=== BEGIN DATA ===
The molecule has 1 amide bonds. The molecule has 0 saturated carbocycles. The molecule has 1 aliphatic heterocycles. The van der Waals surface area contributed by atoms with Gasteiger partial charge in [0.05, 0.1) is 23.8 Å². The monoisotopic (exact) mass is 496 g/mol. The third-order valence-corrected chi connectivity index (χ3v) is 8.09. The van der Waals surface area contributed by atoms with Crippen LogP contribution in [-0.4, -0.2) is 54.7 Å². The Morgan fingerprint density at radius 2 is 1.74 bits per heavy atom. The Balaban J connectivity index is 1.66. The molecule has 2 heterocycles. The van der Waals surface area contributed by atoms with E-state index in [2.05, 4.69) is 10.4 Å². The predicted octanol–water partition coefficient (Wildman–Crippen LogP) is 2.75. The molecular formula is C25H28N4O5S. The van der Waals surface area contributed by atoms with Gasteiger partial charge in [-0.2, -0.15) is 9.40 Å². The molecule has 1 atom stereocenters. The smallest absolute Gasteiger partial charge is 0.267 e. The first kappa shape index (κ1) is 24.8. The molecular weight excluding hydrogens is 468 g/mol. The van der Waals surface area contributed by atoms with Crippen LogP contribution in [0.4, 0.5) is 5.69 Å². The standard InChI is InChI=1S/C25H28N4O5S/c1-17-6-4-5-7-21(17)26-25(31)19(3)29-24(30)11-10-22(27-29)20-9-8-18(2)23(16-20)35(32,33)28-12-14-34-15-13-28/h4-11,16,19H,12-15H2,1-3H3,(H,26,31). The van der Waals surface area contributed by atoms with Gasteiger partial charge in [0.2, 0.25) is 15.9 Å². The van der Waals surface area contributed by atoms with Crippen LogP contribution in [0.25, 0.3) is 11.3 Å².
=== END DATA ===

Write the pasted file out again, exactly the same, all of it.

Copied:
The molecule has 1 amide bonds. The molecule has 0 saturated carbocycles. The molecule has 1 aliphatic heterocycles. The van der Waals surface area contributed by atoms with Gasteiger partial charge in [0.05, 0.1) is 23.8 Å². The monoisotopic (exact) mass is 496 g/mol. The third-order valence-corrected chi connectivity index (χ3v) is 8.09. The van der Waals surface area contributed by atoms with Crippen LogP contribution in [-0.4, -0.2) is 54.7 Å². The Morgan fingerprint density at radius 2 is 1.74 bits per heavy atom. The Balaban J connectivity index is 1.66. The molecule has 2 heterocycles. The van der Waals surface area contributed by atoms with E-state index in [2.05, 4.69) is 10.4 Å². The predicted octanol–water partition coefficient (Wildman–Crippen LogP) is 2.75. The molecular formula is C25H28N4O5S. The van der Waals surface area contributed by atoms with Gasteiger partial charge in [-0.2, -0.15) is 9.40 Å². The molecule has 1 atom stereocenters. The smallest absolute Gasteiger partial charge is 0.267 e. The first kappa shape index (κ1) is 24.8. The molecular weight excluding hydrogens is 468 g/mol. The van der Waals surface area contributed by atoms with Crippen LogP contribution in [0.4, 0.5) is 5.69 Å². The standard InChI is InChI=1S/C25H28N4O5S/c1-17-6-4-5-7-21(17)26-25(31)19(3)29-24(30)11-10-22(27-29)20-9-8-18(2)23(16-20)35(32,33)28-12-14-34-15-13-28/h4-11,16,19H,12-15H2,1-3H3,(H,26,31). The van der Waals surface area contributed by atoms with Gasteiger partial charge in [0.2, 0.25) is 15.9 Å². The van der Waals surface area contributed by atoms with Crippen LogP contribution in [0.25, 0.3) is 11.3 Å².